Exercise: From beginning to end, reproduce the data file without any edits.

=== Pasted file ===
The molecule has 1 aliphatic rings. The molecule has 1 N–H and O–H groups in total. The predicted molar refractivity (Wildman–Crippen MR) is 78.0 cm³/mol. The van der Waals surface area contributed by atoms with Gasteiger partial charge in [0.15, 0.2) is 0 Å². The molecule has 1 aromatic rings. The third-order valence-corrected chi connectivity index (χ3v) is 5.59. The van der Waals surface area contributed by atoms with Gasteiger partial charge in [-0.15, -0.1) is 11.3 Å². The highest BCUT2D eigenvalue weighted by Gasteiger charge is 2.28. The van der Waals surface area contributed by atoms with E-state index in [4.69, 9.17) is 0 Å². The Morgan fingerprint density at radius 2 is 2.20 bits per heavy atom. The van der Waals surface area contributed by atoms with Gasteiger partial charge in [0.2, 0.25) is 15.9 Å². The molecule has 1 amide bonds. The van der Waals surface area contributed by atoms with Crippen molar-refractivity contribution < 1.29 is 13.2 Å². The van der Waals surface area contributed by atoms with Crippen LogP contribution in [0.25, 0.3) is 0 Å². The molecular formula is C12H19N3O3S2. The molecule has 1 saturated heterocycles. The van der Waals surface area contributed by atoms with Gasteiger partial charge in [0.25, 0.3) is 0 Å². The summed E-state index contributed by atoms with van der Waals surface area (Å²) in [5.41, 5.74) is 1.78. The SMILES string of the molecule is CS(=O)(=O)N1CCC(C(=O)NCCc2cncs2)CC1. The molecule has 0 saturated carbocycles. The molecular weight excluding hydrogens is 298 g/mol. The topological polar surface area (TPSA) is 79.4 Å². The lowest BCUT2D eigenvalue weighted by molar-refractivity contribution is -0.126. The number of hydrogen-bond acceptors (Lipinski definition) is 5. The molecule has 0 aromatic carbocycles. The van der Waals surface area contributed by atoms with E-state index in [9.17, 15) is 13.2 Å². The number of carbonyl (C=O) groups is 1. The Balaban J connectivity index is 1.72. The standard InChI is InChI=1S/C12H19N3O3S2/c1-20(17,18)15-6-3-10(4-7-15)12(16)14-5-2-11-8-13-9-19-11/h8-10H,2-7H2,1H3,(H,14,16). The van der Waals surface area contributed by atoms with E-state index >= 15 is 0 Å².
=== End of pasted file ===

The molecule has 1 aliphatic rings. The molecule has 1 N–H and O–H groups in total. The predicted molar refractivity (Wildman–Crippen MR) is 78.0 cm³/mol. The van der Waals surface area contributed by atoms with Gasteiger partial charge in [0.15, 0.2) is 0 Å². The molecule has 1 aromatic rings. The third-order valence-corrected chi connectivity index (χ3v) is 5.59. The van der Waals surface area contributed by atoms with Gasteiger partial charge in [-0.15, -0.1) is 11.3 Å². The highest BCUT2D eigenvalue weighted by Gasteiger charge is 2.28. The van der Waals surface area contributed by atoms with E-state index in [4.69, 9.17) is 0 Å². The Morgan fingerprint density at radius 2 is 2.20 bits per heavy atom. The van der Waals surface area contributed by atoms with Gasteiger partial charge in [0.2, 0.25) is 15.9 Å². The molecule has 1 amide bonds. The van der Waals surface area contributed by atoms with Crippen molar-refractivity contribution < 1.29 is 13.2 Å². The van der Waals surface area contributed by atoms with Crippen LogP contribution in [0.25, 0.3) is 0 Å². The molecular formula is C12H19N3O3S2. The molecule has 1 saturated heterocycles. The van der Waals surface area contributed by atoms with Gasteiger partial charge in [0.25, 0.3) is 0 Å². The summed E-state index contributed by atoms with van der Waals surface area (Å²) in [5.41, 5.74) is 1.78. The SMILES string of the molecule is CS(=O)(=O)N1CCC(C(=O)NCCc2cncs2)CC1. The molecule has 0 saturated carbocycles. The molecular weight excluding hydrogens is 298 g/mol. The topological polar surface area (TPSA) is 79.4 Å². The lowest BCUT2D eigenvalue weighted by molar-refractivity contribution is -0.126. The number of hydrogen-bond acceptors (Lipinski definition) is 5. The molecule has 0 aromatic carbocycles. The van der Waals surface area contributed by atoms with E-state index in [9.17, 15) is 13.2 Å². The number of carbonyl (C=O) groups is 1. The Balaban J connectivity index is 1.72. The standard InChI is InChI=1S/C12H19N3O3S2/c1-20(17,18)15-6-3-10(4-7-15)12(16)14-5-2-11-8-13-9-19-11/h8-10H,2-7H2,1H3,(H,14,16). The van der Waals surface area contributed by atoms with E-state index >= 15 is 0 Å².